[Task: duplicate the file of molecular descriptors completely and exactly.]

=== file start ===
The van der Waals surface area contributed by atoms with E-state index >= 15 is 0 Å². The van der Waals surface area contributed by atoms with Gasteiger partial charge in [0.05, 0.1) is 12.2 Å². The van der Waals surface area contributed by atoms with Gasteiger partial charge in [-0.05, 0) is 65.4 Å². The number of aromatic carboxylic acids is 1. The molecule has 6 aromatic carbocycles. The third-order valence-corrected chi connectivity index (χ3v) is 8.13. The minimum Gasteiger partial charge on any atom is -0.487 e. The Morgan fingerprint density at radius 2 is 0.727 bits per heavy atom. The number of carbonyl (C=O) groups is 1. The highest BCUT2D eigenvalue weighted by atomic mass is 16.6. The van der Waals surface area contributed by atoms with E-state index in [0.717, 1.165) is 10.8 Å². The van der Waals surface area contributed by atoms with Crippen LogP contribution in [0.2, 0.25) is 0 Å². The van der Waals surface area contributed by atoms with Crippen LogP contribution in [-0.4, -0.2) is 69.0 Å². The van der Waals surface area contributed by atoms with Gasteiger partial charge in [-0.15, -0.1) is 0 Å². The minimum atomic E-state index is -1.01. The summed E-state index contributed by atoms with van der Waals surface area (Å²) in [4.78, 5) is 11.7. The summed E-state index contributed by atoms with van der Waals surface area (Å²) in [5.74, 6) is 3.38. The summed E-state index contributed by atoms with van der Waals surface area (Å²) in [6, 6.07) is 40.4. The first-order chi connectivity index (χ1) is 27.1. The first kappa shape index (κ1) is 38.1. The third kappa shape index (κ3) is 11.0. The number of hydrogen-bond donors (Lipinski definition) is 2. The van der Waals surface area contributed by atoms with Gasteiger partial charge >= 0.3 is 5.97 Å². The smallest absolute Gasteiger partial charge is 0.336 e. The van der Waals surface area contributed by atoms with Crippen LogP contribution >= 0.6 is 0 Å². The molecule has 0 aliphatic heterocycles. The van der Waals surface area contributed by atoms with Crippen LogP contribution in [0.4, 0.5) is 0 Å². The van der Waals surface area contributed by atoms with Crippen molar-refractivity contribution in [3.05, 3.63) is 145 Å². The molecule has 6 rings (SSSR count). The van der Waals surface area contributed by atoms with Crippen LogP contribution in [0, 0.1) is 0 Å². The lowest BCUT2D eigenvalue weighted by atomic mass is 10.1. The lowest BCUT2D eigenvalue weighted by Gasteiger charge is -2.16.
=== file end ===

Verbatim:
The van der Waals surface area contributed by atoms with E-state index >= 15 is 0 Å². The van der Waals surface area contributed by atoms with Gasteiger partial charge in [0.05, 0.1) is 12.2 Å². The van der Waals surface area contributed by atoms with Gasteiger partial charge in [-0.05, 0) is 65.4 Å². The number of aromatic carboxylic acids is 1. The molecule has 6 aromatic carbocycles. The third-order valence-corrected chi connectivity index (χ3v) is 8.13. The minimum Gasteiger partial charge on any atom is -0.487 e. The Morgan fingerprint density at radius 2 is 0.727 bits per heavy atom. The number of carbonyl (C=O) groups is 1. The highest BCUT2D eigenvalue weighted by atomic mass is 16.6. The van der Waals surface area contributed by atoms with E-state index in [0.717, 1.165) is 10.8 Å². The van der Waals surface area contributed by atoms with Crippen LogP contribution in [0.2, 0.25) is 0 Å². The van der Waals surface area contributed by atoms with Crippen LogP contribution in [-0.4, -0.2) is 69.0 Å². The van der Waals surface area contributed by atoms with Gasteiger partial charge in [-0.15, -0.1) is 0 Å². The minimum atomic E-state index is -1.01. The summed E-state index contributed by atoms with van der Waals surface area (Å²) in [4.78, 5) is 11.7. The summed E-state index contributed by atoms with van der Waals surface area (Å²) in [5.74, 6) is 3.38. The summed E-state index contributed by atoms with van der Waals surface area (Å²) in [6, 6.07) is 40.4. The first-order chi connectivity index (χ1) is 27.1. The first kappa shape index (κ1) is 38.1. The third kappa shape index (κ3) is 11.0. The number of hydrogen-bond donors (Lipinski definition) is 2. The van der Waals surface area contributed by atoms with Gasteiger partial charge >= 0.3 is 5.97 Å². The smallest absolute Gasteiger partial charge is 0.336 e. The van der Waals surface area contributed by atoms with Crippen LogP contribution >= 0.6 is 0 Å². The molecule has 0 aliphatic heterocycles. The van der Waals surface area contributed by atoms with Crippen LogP contribution in [0.4, 0.5) is 0 Å². The van der Waals surface area contributed by atoms with Crippen molar-refractivity contribution in [3.05, 3.63) is 145 Å². The molecule has 6 rings (SSSR count). The van der Waals surface area contributed by atoms with Crippen LogP contribution in [0, 0.1) is 0 Å². The lowest BCUT2D eigenvalue weighted by atomic mass is 10.1. The lowest BCUT2D eigenvalue weighted by Gasteiger charge is -2.16.